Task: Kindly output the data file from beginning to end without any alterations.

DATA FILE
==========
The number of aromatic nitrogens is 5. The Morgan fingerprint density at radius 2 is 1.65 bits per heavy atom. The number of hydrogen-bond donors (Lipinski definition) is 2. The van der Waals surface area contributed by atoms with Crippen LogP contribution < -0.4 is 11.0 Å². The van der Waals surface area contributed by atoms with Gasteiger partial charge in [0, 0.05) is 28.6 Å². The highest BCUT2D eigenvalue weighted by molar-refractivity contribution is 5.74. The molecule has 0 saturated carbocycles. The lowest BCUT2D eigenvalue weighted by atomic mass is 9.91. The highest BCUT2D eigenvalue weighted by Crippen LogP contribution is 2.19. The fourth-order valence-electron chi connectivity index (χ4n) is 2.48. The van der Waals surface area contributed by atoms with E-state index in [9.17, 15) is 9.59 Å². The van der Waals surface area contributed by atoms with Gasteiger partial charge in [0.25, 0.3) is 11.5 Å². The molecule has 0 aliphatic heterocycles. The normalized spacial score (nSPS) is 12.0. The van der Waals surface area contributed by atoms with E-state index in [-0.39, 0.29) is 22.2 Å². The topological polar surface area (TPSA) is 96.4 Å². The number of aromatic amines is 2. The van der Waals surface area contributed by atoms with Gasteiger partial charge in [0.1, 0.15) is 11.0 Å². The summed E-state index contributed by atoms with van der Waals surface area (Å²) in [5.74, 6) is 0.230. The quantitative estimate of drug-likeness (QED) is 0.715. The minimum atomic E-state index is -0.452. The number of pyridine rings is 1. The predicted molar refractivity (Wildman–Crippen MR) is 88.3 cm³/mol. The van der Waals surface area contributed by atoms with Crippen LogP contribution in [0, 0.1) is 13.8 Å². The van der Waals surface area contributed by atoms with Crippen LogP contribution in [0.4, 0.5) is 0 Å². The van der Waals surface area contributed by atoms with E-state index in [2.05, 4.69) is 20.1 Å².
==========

The number of aromatic nitrogens is 5. The Morgan fingerprint density at radius 2 is 1.65 bits per heavy atom. The number of hydrogen-bond donors (Lipinski definition) is 2. The van der Waals surface area contributed by atoms with Crippen LogP contribution < -0.4 is 11.0 Å². The van der Waals surface area contributed by atoms with Gasteiger partial charge in [0, 0.05) is 28.6 Å². The highest BCUT2D eigenvalue weighted by molar-refractivity contribution is 5.74. The molecule has 0 saturated carbocycles. The lowest BCUT2D eigenvalue weighted by atomic mass is 9.91. The highest BCUT2D eigenvalue weighted by Crippen LogP contribution is 2.19. The fourth-order valence-electron chi connectivity index (χ4n) is 2.48. The van der Waals surface area contributed by atoms with E-state index in [9.17, 15) is 9.59 Å². The van der Waals surface area contributed by atoms with Gasteiger partial charge in [0.25, 0.3) is 11.5 Å². The molecule has 0 aliphatic heterocycles. The normalized spacial score (nSPS) is 12.0. The van der Waals surface area contributed by atoms with E-state index in [-0.39, 0.29) is 22.2 Å². The topological polar surface area (TPSA) is 96.4 Å². The number of aromatic amines is 2. The van der Waals surface area contributed by atoms with Gasteiger partial charge in [0.1, 0.15) is 11.0 Å². The summed E-state index contributed by atoms with van der Waals surface area (Å²) in [5.74, 6) is 0.230. The quantitative estimate of drug-likeness (QED) is 0.715. The minimum atomic E-state index is -0.452. The number of pyridine rings is 1. The predicted molar refractivity (Wildman–Crippen MR) is 88.3 cm³/mol. The van der Waals surface area contributed by atoms with Crippen LogP contribution in [0, 0.1) is 13.8 Å². The van der Waals surface area contributed by atoms with Crippen LogP contribution in [0.4, 0.5) is 0 Å². The van der Waals surface area contributed by atoms with E-state index in [2.05, 4.69) is 20.1 Å².